Carol Forsloff — The Fourth of July in the United States is a holiday that celebrates the birth of America, its freedom from the domination of England and its independence. It is also a day for family and community picnics, big celebrations and fireworks. But for many people, the economy and the modern culture has removed those traditional ideals, as the divisions of family and country continue to promote separation at every level.
So while the country experienced the Great Depression, along with it were buried those values that tied people together, as the technology, mass communication and mass transit empowered people to move from place to place with ease. But it also changed or removed traditional family ties and long-term friendships.
For most people, the stereotype set by childhood remains about Fourth of July events, Easter egg hunts, Christmas trees and gifts with images of Santa Claus and Christ intermingled with songs honoring both at the Christmas season, and a host of other holidays that slip by for many people as just another day. But that is not something people admit.
In Hawaii when a party was scheduled for Christmas day for an office of co-workers, more than 75% of those invited came, with nowhere else to go on the special day. Even those with families said thank you for the invitation, while seeming uneasy in admitting the separation that had occurred, the lack of interest, the values that had changed.
At a local senior center a woman with eight grown children was producing pictures for a group of friends of her brood and her grandchildren also. When asked how she spent Christmas, she remarked, “I had a great time. I finished a wonderful Chinese brush painting.” And where were the children and grandchildren? She said, “They are awfully busy, and I know they have important things to do. So I paint, and that’s fine.”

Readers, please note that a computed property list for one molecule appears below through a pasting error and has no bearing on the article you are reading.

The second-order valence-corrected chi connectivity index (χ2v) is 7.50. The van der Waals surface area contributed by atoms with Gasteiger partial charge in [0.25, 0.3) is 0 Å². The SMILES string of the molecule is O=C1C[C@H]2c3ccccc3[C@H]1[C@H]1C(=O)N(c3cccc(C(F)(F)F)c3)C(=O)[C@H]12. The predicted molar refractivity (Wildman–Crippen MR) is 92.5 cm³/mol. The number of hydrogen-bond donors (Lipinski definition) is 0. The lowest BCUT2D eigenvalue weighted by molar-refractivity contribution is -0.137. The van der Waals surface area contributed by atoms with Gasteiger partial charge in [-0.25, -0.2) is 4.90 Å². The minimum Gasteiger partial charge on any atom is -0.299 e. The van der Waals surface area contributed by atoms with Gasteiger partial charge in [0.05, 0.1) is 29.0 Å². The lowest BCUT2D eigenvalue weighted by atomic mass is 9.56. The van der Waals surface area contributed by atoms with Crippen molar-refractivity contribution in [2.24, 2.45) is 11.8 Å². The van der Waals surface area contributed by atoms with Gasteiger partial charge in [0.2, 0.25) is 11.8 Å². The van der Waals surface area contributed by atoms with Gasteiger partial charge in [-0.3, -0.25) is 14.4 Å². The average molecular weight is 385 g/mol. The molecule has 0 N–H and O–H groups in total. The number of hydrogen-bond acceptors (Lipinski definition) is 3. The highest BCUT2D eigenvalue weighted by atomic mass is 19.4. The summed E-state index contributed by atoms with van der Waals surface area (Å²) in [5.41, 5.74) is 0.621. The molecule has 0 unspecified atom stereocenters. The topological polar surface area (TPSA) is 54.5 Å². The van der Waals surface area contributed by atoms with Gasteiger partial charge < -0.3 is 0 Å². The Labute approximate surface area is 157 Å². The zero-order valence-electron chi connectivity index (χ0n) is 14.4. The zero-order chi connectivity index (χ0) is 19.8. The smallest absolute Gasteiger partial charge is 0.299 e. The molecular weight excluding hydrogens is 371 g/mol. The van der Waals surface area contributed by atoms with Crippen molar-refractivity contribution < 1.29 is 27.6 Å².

The old woman’s story is not unique, but it is unique in her admission of a cultural shift that has become not just an American issue but an international one. The economic chaos, weather calamities, and social and political uncertainties, coupled with the great disasters of the last decade, have led to this cultural shift, a shift that had been growing before, but that has accelerated with the economic woes that keep people in a constant state of depression, the kind that keeps people isolated from each other and from friends and family. It is easier to relate to the pictures on a screen than meet face to face with a cousin who asserts his or her political views as needing full attention and adoption or the mutual stories of woe that come up when people assemble and discuss the affairs of the day.
Today is July 4, 2012, a day that may live in the memory of many, as just another day. But for those who continue the memories and the wishes of those old traditions, let those who care raise the banner of belief with a smile and a voice that says, “Happy holiday to all and a good wish for all those who love their country and each other.”
And here’s a gift from Green Heritage News Network/The Journal of Humanitarian Affairs to Americans and to people around the world that there are traditions that remain in our hearts in song and in pictures, which is here.